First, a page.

The most common way to become a millionaire, according to someone who studied over 100 of them

TardyEventual MillionaireJaime Masters interviewed over 100 millionaires to get insights on their success.

Jaime Masters, author of “The Eventual Millionaire: How Anyone Can Be an Entrepreneur and Successfully Grow Their Startup,” hoped to change her lifestyle when she was 24 years old.

Masters, who wrote her book under the name Jamie Tardy, was over $70,000 in debt and hated her job as a project manager for a company that installed computer equipment.

“I felt stuck, because I knew we were in debt and I couldn’t quit my job because of the choices I had made,” she writes.

Instead of giving up, Masters began to study and interview people who had already reached that goal.

Based on research from Thomas Stanley in “The Millionaire Next Door,” and the many “first-generation rich” millionaires she interviewed, she come across commonalities that led their success. (You can read some of her case studies on her website.)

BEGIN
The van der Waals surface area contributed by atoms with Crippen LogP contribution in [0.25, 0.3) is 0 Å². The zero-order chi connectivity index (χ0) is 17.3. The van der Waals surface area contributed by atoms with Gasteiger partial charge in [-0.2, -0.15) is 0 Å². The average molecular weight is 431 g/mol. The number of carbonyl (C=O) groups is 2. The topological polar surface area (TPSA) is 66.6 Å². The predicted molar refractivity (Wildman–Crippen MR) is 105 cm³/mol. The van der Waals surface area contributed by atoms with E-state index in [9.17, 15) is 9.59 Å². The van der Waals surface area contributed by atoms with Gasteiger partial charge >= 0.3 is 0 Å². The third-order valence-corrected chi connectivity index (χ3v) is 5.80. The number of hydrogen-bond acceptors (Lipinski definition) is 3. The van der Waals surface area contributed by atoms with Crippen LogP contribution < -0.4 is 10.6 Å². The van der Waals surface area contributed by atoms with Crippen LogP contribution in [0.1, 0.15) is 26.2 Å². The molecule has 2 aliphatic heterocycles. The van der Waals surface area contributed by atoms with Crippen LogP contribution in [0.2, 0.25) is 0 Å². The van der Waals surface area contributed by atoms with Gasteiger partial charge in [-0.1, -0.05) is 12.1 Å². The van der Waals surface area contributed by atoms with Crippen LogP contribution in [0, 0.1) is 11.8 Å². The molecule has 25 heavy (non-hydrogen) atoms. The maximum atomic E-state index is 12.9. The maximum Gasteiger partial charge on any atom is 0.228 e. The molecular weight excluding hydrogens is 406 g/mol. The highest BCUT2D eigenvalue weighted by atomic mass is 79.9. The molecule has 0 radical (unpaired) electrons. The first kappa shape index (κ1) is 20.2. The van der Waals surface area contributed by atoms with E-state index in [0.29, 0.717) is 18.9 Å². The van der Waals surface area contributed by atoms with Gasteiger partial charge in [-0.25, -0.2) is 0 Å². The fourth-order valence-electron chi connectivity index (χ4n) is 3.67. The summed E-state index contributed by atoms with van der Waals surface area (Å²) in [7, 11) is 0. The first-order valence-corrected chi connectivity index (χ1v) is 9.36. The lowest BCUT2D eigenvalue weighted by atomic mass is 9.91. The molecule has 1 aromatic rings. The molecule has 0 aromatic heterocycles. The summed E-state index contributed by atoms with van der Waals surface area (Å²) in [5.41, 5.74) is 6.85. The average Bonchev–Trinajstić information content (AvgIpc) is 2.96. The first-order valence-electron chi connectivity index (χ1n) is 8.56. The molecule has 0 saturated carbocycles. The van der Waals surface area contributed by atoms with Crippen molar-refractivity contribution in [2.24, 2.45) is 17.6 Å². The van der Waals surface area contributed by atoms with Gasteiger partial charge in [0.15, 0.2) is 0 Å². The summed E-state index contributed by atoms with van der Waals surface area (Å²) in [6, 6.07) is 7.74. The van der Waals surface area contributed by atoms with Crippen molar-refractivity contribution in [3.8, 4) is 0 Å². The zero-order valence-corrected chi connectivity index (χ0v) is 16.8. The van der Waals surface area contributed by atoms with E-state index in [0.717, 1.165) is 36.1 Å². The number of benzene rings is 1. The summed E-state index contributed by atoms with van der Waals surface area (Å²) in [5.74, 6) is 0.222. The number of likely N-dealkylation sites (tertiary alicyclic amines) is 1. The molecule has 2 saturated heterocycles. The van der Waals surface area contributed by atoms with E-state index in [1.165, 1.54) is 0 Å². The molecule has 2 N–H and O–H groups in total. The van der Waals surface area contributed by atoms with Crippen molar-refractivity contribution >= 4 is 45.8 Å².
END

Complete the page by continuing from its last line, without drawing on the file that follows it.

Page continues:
She writes that the one proven way to become a millionaire is not by investing, nor is it real estate. Instead, more millionaires have made their money by owning their own business than by any other means.

They usually have an idea or a product in mind to help them grow their wealth, and they’re going to be the one to sell it. It can be just about anything. For instance, Masters spoke with Brad Deal of Sticks and Stones, which creates custom wall art; Hanny Lerner of Mod Restoration, an upholstery company; Craig Wolfe of CelebriDucks, which makes rubber duckies that look like celebrities; Joy Gendusa of postcard company PostcardMania; and Derek Sivers of CD Baby, an online CD store for independent musicians.

Instead of doing it under someone else’s watch or time, the millionaires were able to do what they wanted, manage their own priorities, and do something they love.

“When you own your own business you control your own destiny, you control the work/ life balance, and you take risk but also reap the rewards,” writes Masters.

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